Being Truly Seen

This is a picture of my father-in-law and mother-in-law, George and Joan Kuhlman, taken around 1958 when they were in their 20s.   George passed away in December 2009, and Joan is now in the latter stages of Alzheimer’s disease.

Shortly after George’s funeral, I had to take Joan to the Social Security office to register her for widow’s benefits.  After we were finished and I was taking her back to the assisted living facility, she said, “And he was such a young guy,” shaking her head sadly.

“Are you talking about George?” I asked.  She nodded her head yes.  “Well, he was 77,” I reminded her.  She shrugged her shoulders and looked out the car window.  Although at first I thought her comment was due to her affliction with Alzheimer’s, I realized later that what she said was true.

Her comment struck me because after 50 years of marriage, her memory of George was as a young man.  She didn’t see how he had aged, and how age made it almost impossible for him to walk. She saw him as he truly was at his most vibrant and happy self, unencumbered by the effects of aging.

I can now understand how my mother-in-law would think of her 77-year-old husband as “just a young guy.”  I know that after only 25 years of marriage, I still remember my husband as he looked on our wedding day.  Fortunately, he still sees me as I was 25 years ago, too.

This is a gift, I believe, that the Triune God shares with us in any long-term relationship we have on earth, whether it is marriage, family, or friendship.  The Father, Son, and Spirit see us at our best, most vibrant selves, and the aging process of our bodies does nothing to diminish our value in their sight.

This makes me think of the story of Samuel and his search for the man God had chosen to replace Saul as king of Israel.  Samuel took one look at Jesse’s oldest son, Eliab, and thought he was the one.  But God had a different idea:

            “Looks aren’t everything.  Don’t be impressed with his looks and stature.  I’ve already eliminated him.  God judges persons differently than humans do.  Men and women look at the face; God looks into the heart” (The Message, I Samuel 16:7).

The Triune God sees us at our deepest and most authentic and shares this ability with those people who choose to be a part of our life’s journey for the long haul.  The Father, Son, and Spirit know us on the inside, and any change that occurs on the outside is inconsequential to who we are at our core.  That is why my mother-in-law referred to her late 77-year-old husband as a “young guy.”  When we are committed to a relationship, we are blessed with the Triune God’s ability to look into another’s heart and truly see them for who they are.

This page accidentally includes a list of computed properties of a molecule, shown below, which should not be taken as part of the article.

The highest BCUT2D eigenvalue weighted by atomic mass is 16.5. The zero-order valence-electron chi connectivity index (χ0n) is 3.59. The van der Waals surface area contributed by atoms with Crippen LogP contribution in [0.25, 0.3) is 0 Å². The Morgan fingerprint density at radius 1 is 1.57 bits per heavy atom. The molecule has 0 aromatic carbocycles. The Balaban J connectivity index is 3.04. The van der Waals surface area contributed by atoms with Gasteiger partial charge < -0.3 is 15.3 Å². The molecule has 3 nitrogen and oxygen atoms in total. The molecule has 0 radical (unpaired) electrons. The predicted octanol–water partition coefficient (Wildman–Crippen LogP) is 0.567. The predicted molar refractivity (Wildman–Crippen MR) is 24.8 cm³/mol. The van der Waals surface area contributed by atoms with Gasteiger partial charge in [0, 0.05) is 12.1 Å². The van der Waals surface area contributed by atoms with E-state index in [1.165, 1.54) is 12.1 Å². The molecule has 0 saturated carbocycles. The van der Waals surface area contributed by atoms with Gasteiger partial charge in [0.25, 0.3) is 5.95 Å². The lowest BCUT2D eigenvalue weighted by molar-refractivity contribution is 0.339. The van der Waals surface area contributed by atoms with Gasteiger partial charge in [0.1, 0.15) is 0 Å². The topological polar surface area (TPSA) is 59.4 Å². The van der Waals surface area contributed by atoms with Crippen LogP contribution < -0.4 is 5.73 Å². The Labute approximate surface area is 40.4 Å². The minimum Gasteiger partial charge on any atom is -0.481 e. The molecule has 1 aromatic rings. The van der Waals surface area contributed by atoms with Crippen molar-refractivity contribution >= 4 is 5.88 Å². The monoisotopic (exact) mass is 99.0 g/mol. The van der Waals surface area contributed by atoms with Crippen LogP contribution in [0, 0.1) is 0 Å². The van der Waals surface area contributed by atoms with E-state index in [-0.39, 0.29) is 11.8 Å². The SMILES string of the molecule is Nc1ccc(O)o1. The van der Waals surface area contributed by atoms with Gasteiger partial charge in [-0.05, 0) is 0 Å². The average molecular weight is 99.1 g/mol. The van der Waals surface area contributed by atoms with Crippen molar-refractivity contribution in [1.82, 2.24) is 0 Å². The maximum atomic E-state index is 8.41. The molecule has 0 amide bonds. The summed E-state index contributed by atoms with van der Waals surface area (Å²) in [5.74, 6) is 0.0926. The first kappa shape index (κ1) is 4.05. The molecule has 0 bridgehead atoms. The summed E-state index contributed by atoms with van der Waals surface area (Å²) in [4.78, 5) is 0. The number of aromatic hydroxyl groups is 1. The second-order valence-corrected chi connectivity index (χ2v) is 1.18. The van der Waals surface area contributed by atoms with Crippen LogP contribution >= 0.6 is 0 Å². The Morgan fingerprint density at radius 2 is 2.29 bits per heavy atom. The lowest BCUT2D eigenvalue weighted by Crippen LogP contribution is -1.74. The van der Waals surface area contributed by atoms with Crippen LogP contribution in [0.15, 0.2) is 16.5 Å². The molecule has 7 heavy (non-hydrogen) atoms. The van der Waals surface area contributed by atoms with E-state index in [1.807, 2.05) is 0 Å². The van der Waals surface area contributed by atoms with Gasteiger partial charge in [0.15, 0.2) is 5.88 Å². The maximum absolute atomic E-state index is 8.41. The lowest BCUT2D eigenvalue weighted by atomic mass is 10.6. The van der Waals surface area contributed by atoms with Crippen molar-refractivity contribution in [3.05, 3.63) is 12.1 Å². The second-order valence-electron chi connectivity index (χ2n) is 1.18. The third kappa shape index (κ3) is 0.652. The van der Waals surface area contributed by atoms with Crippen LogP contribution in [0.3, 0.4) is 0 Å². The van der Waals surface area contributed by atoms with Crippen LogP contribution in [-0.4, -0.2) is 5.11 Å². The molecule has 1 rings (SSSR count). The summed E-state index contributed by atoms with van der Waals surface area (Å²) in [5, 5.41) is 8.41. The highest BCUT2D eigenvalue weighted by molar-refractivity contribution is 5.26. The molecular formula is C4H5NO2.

~by Nan Kuhlman

6 comments so far

  1. Jane Hinrichs on

    Nan, This is sweet. I love the pictures you included. I’m not sure i agree with you though. I think maybe she meant 77 was young because it is young really in relation to eternity. It isn’t that old. As my parents age I don’t see them as old though they are both 70 now. I am 43 and I do remember when I was in high school 43 sounded ancient. Heck, 33 sounded ancient. We gain a larger perspective on age as we age ourselves.

    But I do agree with so much you wrote. God does give us the ability to see each other, truly see each other though this transcends looks and age. This even applies to young people — a beautiful girl who wants to be loved, not for her pretty face but for who she is on the inside; a skinny guy who wants to be seen as the man he is within, not the boy he looks like, etc, etc, etc.

    • Nan Kuhlman on


      Given the Alzheimer’s disease she was (and is) struggling with, I’m not sure that the concept of eternity could really be a relevant thought. Alzheimer’s tends to lock the victim into old memories, but like you said, the longer we know someone, the more we tend not to see the aging of their bodies because we know them so well. That’s the gift I believe the Triune God shares with us, and this affirms once again the value the Father, Son, and Holy Spirit place on relationships. Thanks for your interest in the post.


  2. shackbible on

    Beautiful story, Nan! This seems similar to the way we see beauty. It’s not in the eye of the beholder; it’s in the eye of God. I have known people with seriously deformed faces, whom I’ve come to know and love; and I’ve come to see them not just as “beautiful on the inside,” but even beautiful on the outside. I have learned to see their actual faces as beautiful, not because of pleasing proportions, but because that is the face of one I love.

    • Nan Kuhlman on

      Mr. Shackbible,
      I hadn’t really considered “being truly seen” as “being thought of as beautiful” but I agree. I, too, know people whose outward appearance is not attractive or beautiful, yet because I know their heart, I love them and the outward appearance is of no consequence. Since God is love, maybe this is the way that true beauty (for anyone) comes through. Love (which starts with the Father, Son, and Spirit) opens our eyes beyond what we can see on our own. Hmm…you’ve given me more to ruminate on. Thanks!


  3. Jeannine on

    Just beautiful, Nan.

    • Nan Kuhlman on


      Thanks for your encouragement and kindness.


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